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a normal tcp packet shown in figure

How a TCP packet that causes dos attack different from normal Tcp Packet?

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That packet would be a lot easier to interpret if you changed the color of ANSI Blue in your terminal. Failing that, could you paste the text into a code block? –  Ladadadada Apr 9 '13 at 9:15
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In the old days, there was a fun attack called the ping-of-death. It involves sending a ping packet larger than 65,535 bytes which will cause the target system to crash. This attack has been fixed for quite a while.

Generally, a denial of service attack occurs when a target system or application receives a packet containing data that it did not expect to receive and thus could not handle. The ping of death attack is an example of this. This sort of denial of service attack is becoming increasingly uncommon.

Another sort of denial of service attack is the distributed denial of service attack. This involves sending massive amounts of normal packets to a target system in the hopes of using up all the available bandwidth, thus locking out legitimate traffic. Most denial of service attacks are of this nature because it is incredibly simple to pull off and can easily be scaled to take down almost any target. See the recent Spamhaus' attack.

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It doesn't differ, really. A denial of service usually involves a flood of packets, rather than a single malformed packet. There were a few attacks "back in the day", like the Ping of Death, which exploited vulnerabilities in the packet handling code on the target system, but these are (largely) a thing of the past.

In general, with a DoS attack, you'll find that thousands of SYN packets are sent in order to starve the system of resources. This can prevent legitimate users from connecting, since the system is trying to serve the fake clients.

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Almost all DoS attacks doesn't use alternated network packages. This is because DoS attacks by alternating network packages is too specific so it is not widely used. In SYN attacks it only use a forged sender address.

Most DoS exploits service application, the network packages is the same as ordinary packages. This is because the DoS is trying to paralyse Internet service application by sending slow-to-process requests.

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TCP packets "for DoS" are not different from TCP packets "not for DoS". The difference is in the intent.

A typical server, facing the Internet (e.g. a Web server), is ready to spend some of its precious resources (CPU, RAM...) on processing and responding to requests from anonymous clients. That's its function. The server is designed to act that way. Of course, these resources are not free; the people who paid for them do that because they believe that clients will use the server in a "normal way". For instance, for a Q&A site like security.stackexchange.com, the server's owners are ready to pay for the server under the tacit agreement that the client is under the control of a human being who will read or at least skim through the page contents.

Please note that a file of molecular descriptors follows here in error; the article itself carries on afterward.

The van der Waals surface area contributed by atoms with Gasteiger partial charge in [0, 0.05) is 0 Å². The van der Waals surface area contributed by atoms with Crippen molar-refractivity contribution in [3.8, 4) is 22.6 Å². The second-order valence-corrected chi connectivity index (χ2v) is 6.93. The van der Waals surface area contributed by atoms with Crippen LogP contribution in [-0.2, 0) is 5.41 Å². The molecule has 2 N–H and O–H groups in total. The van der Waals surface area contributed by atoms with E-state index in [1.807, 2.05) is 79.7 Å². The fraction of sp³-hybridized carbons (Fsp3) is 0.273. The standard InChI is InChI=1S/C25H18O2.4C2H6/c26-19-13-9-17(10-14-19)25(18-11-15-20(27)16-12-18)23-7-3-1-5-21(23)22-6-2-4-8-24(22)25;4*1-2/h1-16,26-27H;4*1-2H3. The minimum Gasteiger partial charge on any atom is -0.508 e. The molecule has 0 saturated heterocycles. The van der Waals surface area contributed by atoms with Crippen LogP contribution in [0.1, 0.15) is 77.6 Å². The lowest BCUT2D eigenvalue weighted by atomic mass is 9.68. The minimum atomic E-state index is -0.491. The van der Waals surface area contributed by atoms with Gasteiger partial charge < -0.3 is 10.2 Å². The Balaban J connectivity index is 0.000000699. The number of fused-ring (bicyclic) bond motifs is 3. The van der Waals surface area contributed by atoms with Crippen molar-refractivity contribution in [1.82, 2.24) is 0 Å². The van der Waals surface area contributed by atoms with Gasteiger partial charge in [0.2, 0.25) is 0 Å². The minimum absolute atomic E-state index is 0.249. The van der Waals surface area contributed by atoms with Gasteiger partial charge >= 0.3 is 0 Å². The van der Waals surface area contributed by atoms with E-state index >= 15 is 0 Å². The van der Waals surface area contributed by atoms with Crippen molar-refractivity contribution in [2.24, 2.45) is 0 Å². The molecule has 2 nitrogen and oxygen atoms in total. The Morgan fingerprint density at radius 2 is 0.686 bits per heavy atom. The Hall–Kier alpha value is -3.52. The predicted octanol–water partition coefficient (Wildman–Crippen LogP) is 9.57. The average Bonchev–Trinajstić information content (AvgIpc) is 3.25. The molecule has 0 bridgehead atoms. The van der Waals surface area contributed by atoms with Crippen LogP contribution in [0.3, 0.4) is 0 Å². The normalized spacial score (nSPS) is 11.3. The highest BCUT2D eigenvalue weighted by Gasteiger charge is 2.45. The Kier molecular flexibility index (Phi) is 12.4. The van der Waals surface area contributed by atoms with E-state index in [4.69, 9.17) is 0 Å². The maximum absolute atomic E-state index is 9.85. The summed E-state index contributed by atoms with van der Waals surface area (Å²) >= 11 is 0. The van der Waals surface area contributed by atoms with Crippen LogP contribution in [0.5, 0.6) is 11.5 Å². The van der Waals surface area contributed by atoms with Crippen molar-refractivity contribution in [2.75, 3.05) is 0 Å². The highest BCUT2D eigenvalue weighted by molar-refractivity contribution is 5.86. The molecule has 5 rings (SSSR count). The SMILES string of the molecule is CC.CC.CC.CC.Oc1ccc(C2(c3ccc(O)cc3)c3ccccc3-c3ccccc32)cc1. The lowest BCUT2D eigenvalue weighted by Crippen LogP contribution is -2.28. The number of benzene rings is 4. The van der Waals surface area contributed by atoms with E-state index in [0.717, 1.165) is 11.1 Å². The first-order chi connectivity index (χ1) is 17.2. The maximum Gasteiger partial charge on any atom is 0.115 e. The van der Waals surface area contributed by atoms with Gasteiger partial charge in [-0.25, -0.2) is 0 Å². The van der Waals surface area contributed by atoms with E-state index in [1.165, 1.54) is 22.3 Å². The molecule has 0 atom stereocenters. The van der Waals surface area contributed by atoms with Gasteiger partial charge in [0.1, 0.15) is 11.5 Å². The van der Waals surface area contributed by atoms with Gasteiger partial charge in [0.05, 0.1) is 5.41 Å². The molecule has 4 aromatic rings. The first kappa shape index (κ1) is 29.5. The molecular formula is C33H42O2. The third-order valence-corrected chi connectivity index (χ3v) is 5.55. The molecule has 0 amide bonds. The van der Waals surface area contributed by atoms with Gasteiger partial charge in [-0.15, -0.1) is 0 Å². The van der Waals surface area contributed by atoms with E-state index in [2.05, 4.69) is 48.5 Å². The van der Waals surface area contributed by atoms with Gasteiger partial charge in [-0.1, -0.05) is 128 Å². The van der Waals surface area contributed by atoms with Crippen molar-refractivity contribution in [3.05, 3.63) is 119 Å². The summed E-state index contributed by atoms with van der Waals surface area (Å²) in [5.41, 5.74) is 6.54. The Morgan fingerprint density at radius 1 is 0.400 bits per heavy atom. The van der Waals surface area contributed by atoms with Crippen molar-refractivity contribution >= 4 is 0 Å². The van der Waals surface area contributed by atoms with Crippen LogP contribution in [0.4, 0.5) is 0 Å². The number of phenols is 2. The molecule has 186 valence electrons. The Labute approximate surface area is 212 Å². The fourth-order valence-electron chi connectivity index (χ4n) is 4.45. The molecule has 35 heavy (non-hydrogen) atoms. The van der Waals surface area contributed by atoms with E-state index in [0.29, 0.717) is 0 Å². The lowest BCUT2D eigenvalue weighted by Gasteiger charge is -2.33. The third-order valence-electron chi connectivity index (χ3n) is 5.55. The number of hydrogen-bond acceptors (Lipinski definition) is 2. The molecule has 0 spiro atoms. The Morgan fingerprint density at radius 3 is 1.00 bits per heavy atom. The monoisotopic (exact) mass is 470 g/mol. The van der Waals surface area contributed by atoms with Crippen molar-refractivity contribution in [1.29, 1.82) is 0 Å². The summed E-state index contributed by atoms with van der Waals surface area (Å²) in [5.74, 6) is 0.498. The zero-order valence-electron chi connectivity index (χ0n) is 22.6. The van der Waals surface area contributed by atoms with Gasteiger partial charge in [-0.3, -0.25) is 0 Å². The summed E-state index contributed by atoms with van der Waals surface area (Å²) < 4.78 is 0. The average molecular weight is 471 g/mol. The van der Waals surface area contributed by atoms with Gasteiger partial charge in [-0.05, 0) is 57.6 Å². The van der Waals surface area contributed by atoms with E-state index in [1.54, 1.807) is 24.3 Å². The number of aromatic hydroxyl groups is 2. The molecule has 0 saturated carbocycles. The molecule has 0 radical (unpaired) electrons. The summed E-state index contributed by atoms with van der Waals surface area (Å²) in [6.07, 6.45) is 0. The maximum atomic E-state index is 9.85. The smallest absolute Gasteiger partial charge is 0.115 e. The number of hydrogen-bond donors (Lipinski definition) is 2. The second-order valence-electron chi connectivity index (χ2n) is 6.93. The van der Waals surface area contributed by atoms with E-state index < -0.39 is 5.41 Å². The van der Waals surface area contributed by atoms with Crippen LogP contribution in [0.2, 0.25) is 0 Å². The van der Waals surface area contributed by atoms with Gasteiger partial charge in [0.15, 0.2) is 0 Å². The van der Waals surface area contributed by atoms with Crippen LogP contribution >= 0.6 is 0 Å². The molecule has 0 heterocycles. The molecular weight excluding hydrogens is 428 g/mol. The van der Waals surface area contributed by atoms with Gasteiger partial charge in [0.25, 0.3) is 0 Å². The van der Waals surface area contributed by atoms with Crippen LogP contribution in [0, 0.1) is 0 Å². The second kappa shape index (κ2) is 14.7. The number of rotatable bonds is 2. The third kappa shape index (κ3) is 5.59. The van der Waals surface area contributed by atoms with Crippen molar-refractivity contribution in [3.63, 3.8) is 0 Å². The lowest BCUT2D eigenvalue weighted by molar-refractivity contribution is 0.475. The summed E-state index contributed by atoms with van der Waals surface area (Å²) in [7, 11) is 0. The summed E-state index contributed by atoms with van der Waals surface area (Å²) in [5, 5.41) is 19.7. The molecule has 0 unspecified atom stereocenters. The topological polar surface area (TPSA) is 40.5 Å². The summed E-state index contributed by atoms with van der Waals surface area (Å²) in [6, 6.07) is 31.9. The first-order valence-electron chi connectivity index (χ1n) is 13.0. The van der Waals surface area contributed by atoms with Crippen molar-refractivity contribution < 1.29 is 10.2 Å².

A typical denial-of-service is when many clients connect without respecting that agreement: the clients make a lot of requests and no human reads the responses. This makes the server spend resources "for nothing", and if there are sufficiently many such non-human clients, then the server no longer has sufficient resources to handle other normal, honest, human clients.

But this is all about the processing of the data once obtained on the client side. By nature, this is out of reach of the server. From the server point of view, these DoS request are not individually distinguishable from normal requests. To highlight the difference, consider the following situations:

  1. A botnet, under the control of an attacker, sends one million requests per second to the target server.
  2. Ten million humans, under direct order from a totalitarian government, each use their computer to click madly on the site.
  3. Ten million humans, out of leisure and consumerism, visit the site and use it as it was intended.

Situation 1 is a plain DoS. So is situation 2, which is not distinguishable from situation 1 by simply looking at the packets. Situation 3, however, is not a DoS; the server owner will not react to it by whining and calling the Police; instead, the server owner will buy bigger servers and drink some champagne at the prospect of ten millions of potential customers. But, there again, there is no technical difference between situations 2 and 3, as can be seen from the server.

Practical defence against DoS involves heuristic ways to recognize situation 3 differently from situations 1 and 2. CAPTCHA, for instance, are used to make sure that a real human being is behind the keyboard, thus detected situation 1 (but not 2) (at least that's the intent; whether CAPTCHA work well is another question). Heuristic detection system will be effective at discriminating poorly done type 1 DoS, but they are easily defeated with a bit of competence and using a lot of distinct clients (the famous distributed denial-of-service attack).

In any case, DoS detection methods are not about analyzing one request, but about correlations between many requests. You will not find a bit in the TCP header which says "this is for a DoS, not for a normal human user". DoS, or not DoS, is a question defined over a big set of requests. Each individual request is identical to a normal "non-DoS" request.

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